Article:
Was this review helpful? Yes  No   Report this review
  • Posted June 17, 2014

    more from this reviewer

    Brilliant Writing - A Beautiful and Complex Novel!

    A special thank you to Random House Publishing Group-Bantam Dell and NetGalley for an ARC in exchange for an honest review.

    Without a doubt, THE CITY is the most powerful and complex book I have ever read. I am speechless! Dean Koontz writes like no other. Brilliant, profound, and eloquently written; A literary work of art!

    THE CITY by Dean Koontz, is a rich, multi-layered gripping story that moves back and forth across decades and generations, as a gifted musician relates the horrible and beautiful events that began in his city in 1967, when he was ten.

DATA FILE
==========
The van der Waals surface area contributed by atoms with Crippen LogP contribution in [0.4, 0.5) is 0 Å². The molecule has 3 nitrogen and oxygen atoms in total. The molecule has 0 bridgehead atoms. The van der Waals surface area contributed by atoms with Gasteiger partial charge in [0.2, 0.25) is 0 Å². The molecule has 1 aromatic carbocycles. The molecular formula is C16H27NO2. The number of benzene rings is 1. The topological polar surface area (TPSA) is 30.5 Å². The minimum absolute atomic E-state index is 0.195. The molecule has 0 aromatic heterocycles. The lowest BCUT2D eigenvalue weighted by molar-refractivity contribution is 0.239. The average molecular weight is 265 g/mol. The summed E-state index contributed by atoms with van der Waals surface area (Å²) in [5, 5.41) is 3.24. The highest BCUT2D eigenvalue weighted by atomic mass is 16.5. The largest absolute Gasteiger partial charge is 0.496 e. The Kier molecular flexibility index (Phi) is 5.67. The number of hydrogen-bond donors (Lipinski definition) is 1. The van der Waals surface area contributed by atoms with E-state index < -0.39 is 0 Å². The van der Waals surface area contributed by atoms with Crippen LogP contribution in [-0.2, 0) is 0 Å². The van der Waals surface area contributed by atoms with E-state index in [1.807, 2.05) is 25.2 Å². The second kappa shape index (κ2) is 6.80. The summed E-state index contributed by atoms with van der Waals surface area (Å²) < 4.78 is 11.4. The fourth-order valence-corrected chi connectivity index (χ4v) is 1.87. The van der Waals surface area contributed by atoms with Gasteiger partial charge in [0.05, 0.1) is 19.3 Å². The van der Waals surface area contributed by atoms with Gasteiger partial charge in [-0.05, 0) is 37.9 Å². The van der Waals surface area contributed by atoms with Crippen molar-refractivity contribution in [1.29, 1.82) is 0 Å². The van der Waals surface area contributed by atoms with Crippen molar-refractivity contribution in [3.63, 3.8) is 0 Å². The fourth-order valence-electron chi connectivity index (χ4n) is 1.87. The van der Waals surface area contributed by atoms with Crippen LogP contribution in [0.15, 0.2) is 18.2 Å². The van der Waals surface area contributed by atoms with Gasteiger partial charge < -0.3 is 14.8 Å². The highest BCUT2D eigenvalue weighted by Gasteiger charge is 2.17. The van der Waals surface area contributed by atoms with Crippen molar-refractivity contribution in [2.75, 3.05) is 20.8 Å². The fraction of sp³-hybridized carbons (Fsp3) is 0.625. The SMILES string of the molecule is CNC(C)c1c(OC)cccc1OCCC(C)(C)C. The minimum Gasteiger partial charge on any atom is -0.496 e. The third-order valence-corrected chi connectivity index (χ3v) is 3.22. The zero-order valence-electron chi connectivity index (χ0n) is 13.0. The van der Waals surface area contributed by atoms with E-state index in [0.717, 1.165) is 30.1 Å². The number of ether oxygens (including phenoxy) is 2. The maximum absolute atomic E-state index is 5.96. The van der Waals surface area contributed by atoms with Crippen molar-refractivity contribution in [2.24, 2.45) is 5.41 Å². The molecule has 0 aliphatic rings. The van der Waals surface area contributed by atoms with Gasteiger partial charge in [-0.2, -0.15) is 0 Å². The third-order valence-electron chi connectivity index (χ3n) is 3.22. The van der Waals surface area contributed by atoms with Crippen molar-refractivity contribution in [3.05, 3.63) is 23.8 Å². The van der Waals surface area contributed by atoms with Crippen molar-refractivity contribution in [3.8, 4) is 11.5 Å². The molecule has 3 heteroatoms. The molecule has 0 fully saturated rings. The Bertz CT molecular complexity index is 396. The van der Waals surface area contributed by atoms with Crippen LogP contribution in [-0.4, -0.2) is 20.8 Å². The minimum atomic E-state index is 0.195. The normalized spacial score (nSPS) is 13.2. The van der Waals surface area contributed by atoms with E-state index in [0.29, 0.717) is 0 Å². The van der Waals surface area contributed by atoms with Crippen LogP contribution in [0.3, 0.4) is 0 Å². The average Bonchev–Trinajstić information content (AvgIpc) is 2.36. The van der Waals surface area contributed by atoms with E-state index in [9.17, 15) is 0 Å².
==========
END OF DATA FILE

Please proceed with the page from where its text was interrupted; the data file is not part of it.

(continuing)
Told in the first person, a story of musical prodigy, Jonah Kirk –taking readers into one man's world from struggles to an extraordinary gift—a journey often seemed lost, threatened, or unattainable.

    Jonah loves the city, a story of love reciprocated, a story of loss and hope –where not all young singers or actors, or authors, became stars after leaving their small towns for the bright lights of the city. The city is a place of wonder, and magic—including the night he died and woke and lived again.

    Jonah is black, a musician and a piano prodigy. Malcom is white and his best friend, also a saxophone prodigy. They meet in 1967, when Jonah and his mom, Sylvia moved in with Jonah’s grandfather, across the street from Malcom’s family. Jonah is ten and Malcom, twelve.

    Jonah is eccentric, talented, smart, and intuitive and Malcom is a talented, comedian, and geek misfit. Together they make a dynamic duo of music, mischief, and dreams---They will learn about the city.

    They grow up friends, and at age fifty-seven and fifty-nine, Jonah tells his story into a tape recorder—his story will become THE CITY, starting back before age seven